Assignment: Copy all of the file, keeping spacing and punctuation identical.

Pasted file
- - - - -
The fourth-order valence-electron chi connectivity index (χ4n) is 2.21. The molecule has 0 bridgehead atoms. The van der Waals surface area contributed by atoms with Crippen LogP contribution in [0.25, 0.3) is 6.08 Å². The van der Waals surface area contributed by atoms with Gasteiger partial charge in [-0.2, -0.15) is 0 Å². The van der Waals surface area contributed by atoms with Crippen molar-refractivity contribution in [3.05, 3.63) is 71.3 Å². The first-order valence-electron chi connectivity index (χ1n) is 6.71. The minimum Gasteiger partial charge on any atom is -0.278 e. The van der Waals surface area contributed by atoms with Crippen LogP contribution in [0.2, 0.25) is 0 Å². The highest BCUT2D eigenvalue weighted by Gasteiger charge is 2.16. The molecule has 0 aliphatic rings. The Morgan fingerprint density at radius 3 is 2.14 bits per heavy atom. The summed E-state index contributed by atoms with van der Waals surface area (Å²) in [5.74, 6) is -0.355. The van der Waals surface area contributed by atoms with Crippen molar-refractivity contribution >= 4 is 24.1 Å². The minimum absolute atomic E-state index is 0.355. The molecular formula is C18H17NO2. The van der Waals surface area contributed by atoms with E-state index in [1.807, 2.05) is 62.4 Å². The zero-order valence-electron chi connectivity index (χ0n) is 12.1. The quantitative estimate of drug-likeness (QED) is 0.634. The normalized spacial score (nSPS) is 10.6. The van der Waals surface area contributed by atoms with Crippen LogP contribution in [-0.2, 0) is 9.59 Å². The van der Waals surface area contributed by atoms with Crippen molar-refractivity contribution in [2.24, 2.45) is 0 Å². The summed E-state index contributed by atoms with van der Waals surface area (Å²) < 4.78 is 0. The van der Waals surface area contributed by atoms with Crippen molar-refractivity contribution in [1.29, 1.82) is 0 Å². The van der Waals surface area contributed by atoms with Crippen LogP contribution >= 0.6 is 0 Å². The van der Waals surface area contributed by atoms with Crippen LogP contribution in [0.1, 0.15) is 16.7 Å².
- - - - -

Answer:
The fourth-order valence-electron chi connectivity index (χ4n) is 2.21. The molecule has 0 bridgehead atoms. The van der Waals surface area contributed by atoms with Crippen LogP contribution in [0.25, 0.3) is 6.08 Å². The van der Waals surface area contributed by atoms with Gasteiger partial charge in [-0.2, -0.15) is 0 Å². The van der Waals surface area contributed by atoms with Crippen molar-refractivity contribution in [3.05, 3.63) is 71.3 Å². The first-order valence-electron chi connectivity index (χ1n) is 6.71. The minimum Gasteiger partial charge on any atom is -0.278 e. The van der Waals surface area contributed by atoms with Crippen LogP contribution in [0.2, 0.25) is 0 Å². The highest BCUT2D eigenvalue weighted by Gasteiger charge is 2.16. The molecule has 0 aliphatic rings. The Morgan fingerprint density at radius 3 is 2.14 bits per heavy atom. The summed E-state index contributed by atoms with van der Waals surface area (Å²) in [5.74, 6) is -0.355. The van der Waals surface area contributed by atoms with Crippen molar-refractivity contribution >= 4 is 24.1 Å². The minimum absolute atomic E-state index is 0.355. The molecular formula is C18H17NO2. The van der Waals surface area contributed by atoms with E-state index in [1.807, 2.05) is 62.4 Å². The zero-order valence-electron chi connectivity index (χ0n) is 12.1. The quantitative estimate of drug-likeness (QED) is 0.634. The normalized spacial score (nSPS) is 10.6. The van der Waals surface area contributed by atoms with Crippen LogP contribution in [-0.2, 0) is 9.59 Å². The van der Waals surface area contributed by atoms with Crippen molar-refractivity contribution in [2.24, 2.45) is 0 Å². The summed E-state index contributed by atoms with van der Waals surface area (Å²) < 4.78 is 0. The van der Waals surface area contributed by atoms with Crippen molar-refractivity contribution in [1.29, 1.82) is 0 Å². The van der Waals surface area contributed by atoms with Crippen LogP contribution >= 0.6 is 0 Å². The van der Waals surface area contributed by atoms with Crippen LogP contribution in [0.1, 0.15) is 16.7 Å².